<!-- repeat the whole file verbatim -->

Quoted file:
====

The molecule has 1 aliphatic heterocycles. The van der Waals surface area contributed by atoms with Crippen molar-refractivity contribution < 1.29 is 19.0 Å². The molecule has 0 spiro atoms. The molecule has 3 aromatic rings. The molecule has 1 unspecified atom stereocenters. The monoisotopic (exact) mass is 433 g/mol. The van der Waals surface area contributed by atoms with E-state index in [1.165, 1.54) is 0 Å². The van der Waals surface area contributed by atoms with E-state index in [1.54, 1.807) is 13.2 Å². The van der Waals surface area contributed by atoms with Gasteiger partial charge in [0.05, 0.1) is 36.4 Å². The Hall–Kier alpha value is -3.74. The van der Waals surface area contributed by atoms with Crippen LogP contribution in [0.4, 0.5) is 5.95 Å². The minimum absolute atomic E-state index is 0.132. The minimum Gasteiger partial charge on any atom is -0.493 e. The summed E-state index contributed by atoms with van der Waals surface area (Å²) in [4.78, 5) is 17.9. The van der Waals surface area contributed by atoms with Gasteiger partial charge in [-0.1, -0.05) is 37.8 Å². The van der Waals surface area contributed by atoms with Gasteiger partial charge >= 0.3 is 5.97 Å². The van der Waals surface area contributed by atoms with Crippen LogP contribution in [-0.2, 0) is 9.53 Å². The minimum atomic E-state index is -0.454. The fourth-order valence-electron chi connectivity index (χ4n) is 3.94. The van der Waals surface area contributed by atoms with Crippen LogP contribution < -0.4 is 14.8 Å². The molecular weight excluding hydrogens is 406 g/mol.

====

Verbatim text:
The molecule has 1 aliphatic heterocycles. The van der Waals surface area contributed by atoms with Crippen molar-refractivity contribution < 1.29 is 19.0 Å². The molecule has 0 spiro atoms. The molecule has 3 aromatic rings. The molecule has 1 unspecified atom stereocenters. The monoisotopic (exact) mass is 433 g/mol. The van der Waals surface area contributed by atoms with E-state index in [1.165, 1.54) is 0 Å². The van der Waals surface area contributed by atoms with E-state index in [1.54, 1.807) is 13.2 Å². The van der Waals surface area contributed by atoms with Gasteiger partial charge in [0.05, 0.1) is 36.4 Å². The Hall–Kier alpha value is -3.74. The van der Waals surface area contributed by atoms with Crippen LogP contribution in [0.4, 0.5) is 5.95 Å². The minimum absolute atomic E-state index is 0.132. The minimum Gasteiger partial charge on any atom is -0.493 e. The summed E-state index contributed by atoms with van der Waals surface area (Å²) in [4.78, 5) is 17.9. The van der Waals surface area contributed by atoms with Gasteiger partial charge in [-0.1, -0.05) is 37.8 Å². The van der Waals surface area contributed by atoms with Gasteiger partial charge >= 0.3 is 5.97 Å². The van der Waals surface area contributed by atoms with Crippen LogP contribution in [-0.2, 0) is 9.53 Å². The minimum atomic E-state index is -0.454. The fourth-order valence-electron chi connectivity index (χ4n) is 3.94. The van der Waals surface area contributed by atoms with Crippen LogP contribution < -0.4 is 14.8 Å². The molecular weight excluding hydrogens is 406 g/mol.